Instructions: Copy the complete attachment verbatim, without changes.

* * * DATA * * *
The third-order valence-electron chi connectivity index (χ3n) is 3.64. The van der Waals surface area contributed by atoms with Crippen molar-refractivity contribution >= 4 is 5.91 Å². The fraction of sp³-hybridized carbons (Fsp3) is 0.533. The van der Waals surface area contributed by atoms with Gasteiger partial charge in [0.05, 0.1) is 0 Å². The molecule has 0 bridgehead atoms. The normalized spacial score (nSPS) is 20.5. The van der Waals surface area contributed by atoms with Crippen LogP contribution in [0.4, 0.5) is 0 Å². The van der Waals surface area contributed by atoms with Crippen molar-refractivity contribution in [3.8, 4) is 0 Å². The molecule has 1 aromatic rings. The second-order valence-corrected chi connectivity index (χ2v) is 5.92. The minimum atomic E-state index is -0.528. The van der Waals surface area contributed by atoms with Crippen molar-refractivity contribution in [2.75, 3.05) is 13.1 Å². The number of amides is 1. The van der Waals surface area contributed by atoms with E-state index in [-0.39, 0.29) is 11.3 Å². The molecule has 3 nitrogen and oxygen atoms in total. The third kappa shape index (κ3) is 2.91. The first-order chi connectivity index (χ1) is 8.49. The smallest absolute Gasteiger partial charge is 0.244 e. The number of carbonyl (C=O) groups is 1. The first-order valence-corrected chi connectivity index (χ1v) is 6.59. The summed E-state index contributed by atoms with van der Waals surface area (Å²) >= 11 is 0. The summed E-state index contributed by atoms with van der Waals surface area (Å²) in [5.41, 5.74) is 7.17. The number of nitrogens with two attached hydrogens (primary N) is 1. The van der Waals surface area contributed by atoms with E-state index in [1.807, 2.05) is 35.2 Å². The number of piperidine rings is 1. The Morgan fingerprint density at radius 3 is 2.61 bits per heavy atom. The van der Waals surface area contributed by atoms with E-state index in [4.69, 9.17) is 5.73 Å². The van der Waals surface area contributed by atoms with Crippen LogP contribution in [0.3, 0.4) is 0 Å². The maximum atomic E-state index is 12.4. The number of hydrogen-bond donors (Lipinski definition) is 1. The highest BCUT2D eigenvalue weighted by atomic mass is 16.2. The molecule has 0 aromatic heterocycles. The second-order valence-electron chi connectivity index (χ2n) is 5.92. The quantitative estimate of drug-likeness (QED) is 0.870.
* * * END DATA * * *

The third-order valence-electron chi connectivity index (χ3n) is 3.64. The van der Waals surface area contributed by atoms with Crippen molar-refractivity contribution >= 4 is 5.91 Å². The fraction of sp³-hybridized carbons (Fsp3) is 0.533. The van der Waals surface area contributed by atoms with Gasteiger partial charge in [0.05, 0.1) is 0 Å². The molecule has 0 bridgehead atoms. The normalized spacial score (nSPS) is 20.5. The van der Waals surface area contributed by atoms with Crippen LogP contribution in [0.4, 0.5) is 0 Å². The van der Waals surface area contributed by atoms with Crippen molar-refractivity contribution in [3.8, 4) is 0 Å². The molecule has 1 aromatic rings. The second-order valence-corrected chi connectivity index (χ2v) is 5.92. The minimum atomic E-state index is -0.528. The van der Waals surface area contributed by atoms with Crippen molar-refractivity contribution in [2.75, 3.05) is 13.1 Å². The number of amides is 1. The van der Waals surface area contributed by atoms with E-state index in [-0.39, 0.29) is 11.3 Å². The molecule has 3 nitrogen and oxygen atoms in total. The third kappa shape index (κ3) is 2.91. The first-order chi connectivity index (χ1) is 8.49. The smallest absolute Gasteiger partial charge is 0.244 e. The number of carbonyl (C=O) groups is 1. The first-order valence-corrected chi connectivity index (χ1v) is 6.59. The summed E-state index contributed by atoms with van der Waals surface area (Å²) >= 11 is 0. The summed E-state index contributed by atoms with van der Waals surface area (Å²) in [5.41, 5.74) is 7.17. The number of nitrogens with two attached hydrogens (primary N) is 1. The van der Waals surface area contributed by atoms with E-state index in [1.807, 2.05) is 35.2 Å². The number of piperidine rings is 1. The Morgan fingerprint density at radius 3 is 2.61 bits per heavy atom. The van der Waals surface area contributed by atoms with E-state index in [4.69, 9.17) is 5.73 Å². The van der Waals surface area contributed by atoms with Crippen LogP contribution in [0.3, 0.4) is 0 Å². The maximum atomic E-state index is 12.4. The number of hydrogen-bond donors (Lipinski definition) is 1. The highest BCUT2D eigenvalue weighted by atomic mass is 16.2. The molecule has 0 aromatic heterocycles. The second-order valence-electron chi connectivity index (χ2n) is 5.92. The quantitative estimate of drug-likeness (QED) is 0.870.